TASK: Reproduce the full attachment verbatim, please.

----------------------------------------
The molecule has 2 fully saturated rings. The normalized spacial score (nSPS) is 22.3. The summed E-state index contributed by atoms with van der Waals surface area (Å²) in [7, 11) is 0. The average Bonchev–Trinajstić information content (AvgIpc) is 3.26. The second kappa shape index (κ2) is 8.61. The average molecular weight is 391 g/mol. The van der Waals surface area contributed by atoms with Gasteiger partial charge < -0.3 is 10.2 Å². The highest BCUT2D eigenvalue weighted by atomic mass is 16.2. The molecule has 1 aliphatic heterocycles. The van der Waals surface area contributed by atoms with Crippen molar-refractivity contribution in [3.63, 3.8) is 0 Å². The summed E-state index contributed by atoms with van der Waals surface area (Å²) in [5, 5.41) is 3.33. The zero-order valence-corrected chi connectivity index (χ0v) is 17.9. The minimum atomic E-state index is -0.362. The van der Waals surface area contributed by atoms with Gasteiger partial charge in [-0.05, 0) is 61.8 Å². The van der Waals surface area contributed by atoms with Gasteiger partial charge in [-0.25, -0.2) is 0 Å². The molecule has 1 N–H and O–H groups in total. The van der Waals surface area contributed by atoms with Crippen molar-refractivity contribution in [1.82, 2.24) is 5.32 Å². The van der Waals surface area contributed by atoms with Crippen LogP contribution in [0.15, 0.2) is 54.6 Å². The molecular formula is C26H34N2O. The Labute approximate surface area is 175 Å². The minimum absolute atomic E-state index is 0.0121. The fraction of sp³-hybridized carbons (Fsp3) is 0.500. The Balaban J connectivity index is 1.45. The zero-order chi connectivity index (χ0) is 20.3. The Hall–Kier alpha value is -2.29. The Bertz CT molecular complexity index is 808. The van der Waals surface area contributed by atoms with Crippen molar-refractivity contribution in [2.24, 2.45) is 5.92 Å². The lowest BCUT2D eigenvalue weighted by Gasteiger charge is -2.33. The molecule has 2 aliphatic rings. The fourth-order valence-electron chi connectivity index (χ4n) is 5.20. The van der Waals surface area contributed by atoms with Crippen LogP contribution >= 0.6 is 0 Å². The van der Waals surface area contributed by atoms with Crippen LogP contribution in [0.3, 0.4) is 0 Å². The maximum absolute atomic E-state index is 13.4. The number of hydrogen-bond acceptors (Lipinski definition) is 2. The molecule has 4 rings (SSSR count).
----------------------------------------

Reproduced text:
The molecule has 2 fully saturated rings. The normalized spacial score (nSPS) is 22.3. The summed E-state index contributed by atoms with van der Waals surface area (Å²) in [7, 11) is 0. The average Bonchev–Trinajstić information content (AvgIpc) is 3.26. The second kappa shape index (κ2) is 8.61. The average molecular weight is 391 g/mol. The van der Waals surface area contributed by atoms with Gasteiger partial charge < -0.3 is 10.2 Å². The highest BCUT2D eigenvalue weighted by atomic mass is 16.2. The molecule has 1 aliphatic heterocycles. The van der Waals surface area contributed by atoms with Crippen molar-refractivity contribution in [3.63, 3.8) is 0 Å². The summed E-state index contributed by atoms with van der Waals surface area (Å²) in [5, 5.41) is 3.33. The zero-order valence-corrected chi connectivity index (χ0v) is 17.9. The minimum atomic E-state index is -0.362. The van der Waals surface area contributed by atoms with Gasteiger partial charge in [-0.05, 0) is 61.8 Å². The van der Waals surface area contributed by atoms with Gasteiger partial charge in [-0.25, -0.2) is 0 Å². The molecule has 1 N–H and O–H groups in total. The van der Waals surface area contributed by atoms with Crippen molar-refractivity contribution in [1.82, 2.24) is 5.32 Å². The van der Waals surface area contributed by atoms with Crippen LogP contribution in [0.15, 0.2) is 54.6 Å². The molecular formula is C26H34N2O. The Labute approximate surface area is 175 Å². The minimum absolute atomic E-state index is 0.0121. The fraction of sp³-hybridized carbons (Fsp3) is 0.500. The Balaban J connectivity index is 1.45. The zero-order chi connectivity index (χ0) is 20.3. The Hall–Kier alpha value is -2.29. The Bertz CT molecular complexity index is 808. The van der Waals surface area contributed by atoms with Crippen molar-refractivity contribution in [2.24, 2.45) is 5.92 Å². The lowest BCUT2D eigenvalue weighted by Gasteiger charge is -2.33. The molecule has 2 aliphatic rings. The fourth-order valence-electron chi connectivity index (χ4n) is 5.20. The van der Waals surface area contributed by atoms with Crippen LogP contribution >= 0.6 is 0 Å². The van der Waals surface area contributed by atoms with Crippen LogP contribution in [0.3, 0.4) is 0 Å². The maximum absolute atomic E-state index is 13.4. The number of hydrogen-bond acceptors (Lipinski definition) is 2. The molecule has 4 rings (SSSR count).